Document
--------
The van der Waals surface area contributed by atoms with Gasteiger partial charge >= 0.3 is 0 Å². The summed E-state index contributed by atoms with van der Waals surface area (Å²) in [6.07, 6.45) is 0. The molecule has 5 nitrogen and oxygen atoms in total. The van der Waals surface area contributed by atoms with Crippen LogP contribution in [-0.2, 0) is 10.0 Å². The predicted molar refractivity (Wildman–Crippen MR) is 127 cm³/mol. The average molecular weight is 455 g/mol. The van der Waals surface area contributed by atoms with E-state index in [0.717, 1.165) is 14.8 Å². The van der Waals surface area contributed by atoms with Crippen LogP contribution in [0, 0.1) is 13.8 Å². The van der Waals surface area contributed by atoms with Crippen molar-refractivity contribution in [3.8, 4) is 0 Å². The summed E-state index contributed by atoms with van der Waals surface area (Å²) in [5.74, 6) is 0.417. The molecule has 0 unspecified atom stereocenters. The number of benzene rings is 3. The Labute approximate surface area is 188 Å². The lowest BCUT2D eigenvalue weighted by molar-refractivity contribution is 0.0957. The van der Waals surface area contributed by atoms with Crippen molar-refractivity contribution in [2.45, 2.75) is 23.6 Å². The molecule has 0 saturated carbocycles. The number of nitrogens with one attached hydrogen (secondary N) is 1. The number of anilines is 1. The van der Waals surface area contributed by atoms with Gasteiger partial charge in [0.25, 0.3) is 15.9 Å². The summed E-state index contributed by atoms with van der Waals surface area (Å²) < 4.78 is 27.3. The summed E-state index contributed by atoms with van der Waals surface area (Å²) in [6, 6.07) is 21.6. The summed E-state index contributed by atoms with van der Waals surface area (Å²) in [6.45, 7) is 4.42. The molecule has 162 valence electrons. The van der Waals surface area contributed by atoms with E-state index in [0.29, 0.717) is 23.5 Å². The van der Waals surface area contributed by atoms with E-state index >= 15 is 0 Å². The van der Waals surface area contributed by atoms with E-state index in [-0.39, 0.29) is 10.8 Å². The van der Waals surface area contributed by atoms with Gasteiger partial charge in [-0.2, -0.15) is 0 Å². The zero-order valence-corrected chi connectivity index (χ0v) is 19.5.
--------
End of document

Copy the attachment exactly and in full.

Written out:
The van der Waals surface area contributed by atoms with Gasteiger partial charge >= 0.3 is 0 Å². The summed E-state index contributed by atoms with van der Waals surface area (Å²) in [6.07, 6.45) is 0. The molecule has 5 nitrogen and oxygen atoms in total. The van der Waals surface area contributed by atoms with Crippen LogP contribution in [-0.2, 0) is 10.0 Å². The predicted molar refractivity (Wildman–Crippen MR) is 127 cm³/mol. The average molecular weight is 455 g/mol. The van der Waals surface area contributed by atoms with E-state index in [0.717, 1.165) is 14.8 Å². The van der Waals surface area contributed by atoms with Crippen LogP contribution in [0, 0.1) is 13.8 Å². The van der Waals surface area contributed by atoms with Crippen molar-refractivity contribution in [3.8, 4) is 0 Å². The summed E-state index contributed by atoms with van der Waals surface area (Å²) in [5.74, 6) is 0.417. The molecule has 0 unspecified atom stereocenters. The number of benzene rings is 3. The Labute approximate surface area is 188 Å². The lowest BCUT2D eigenvalue weighted by molar-refractivity contribution is 0.0957. The van der Waals surface area contributed by atoms with Crippen molar-refractivity contribution in [2.45, 2.75) is 23.6 Å². The molecule has 0 saturated carbocycles. The number of nitrogens with one attached hydrogen (secondary N) is 1. The number of anilines is 1. The van der Waals surface area contributed by atoms with Gasteiger partial charge in [0.25, 0.3) is 15.9 Å². The summed E-state index contributed by atoms with van der Waals surface area (Å²) < 4.78 is 27.3. The summed E-state index contributed by atoms with van der Waals surface area (Å²) in [6, 6.07) is 21.6. The summed E-state index contributed by atoms with van der Waals surface area (Å²) in [6.45, 7) is 4.42. The molecule has 162 valence electrons. The van der Waals surface area contributed by atoms with E-state index in [0.29, 0.717) is 23.5 Å². The van der Waals surface area contributed by atoms with E-state index >= 15 is 0 Å². The van der Waals surface area contributed by atoms with E-state index in [-0.39, 0.29) is 10.8 Å². The van der Waals surface area contributed by atoms with Gasteiger partial charge in [-0.2, -0.15) is 0 Å². The zero-order valence-corrected chi connectivity index (χ0v) is 19.5.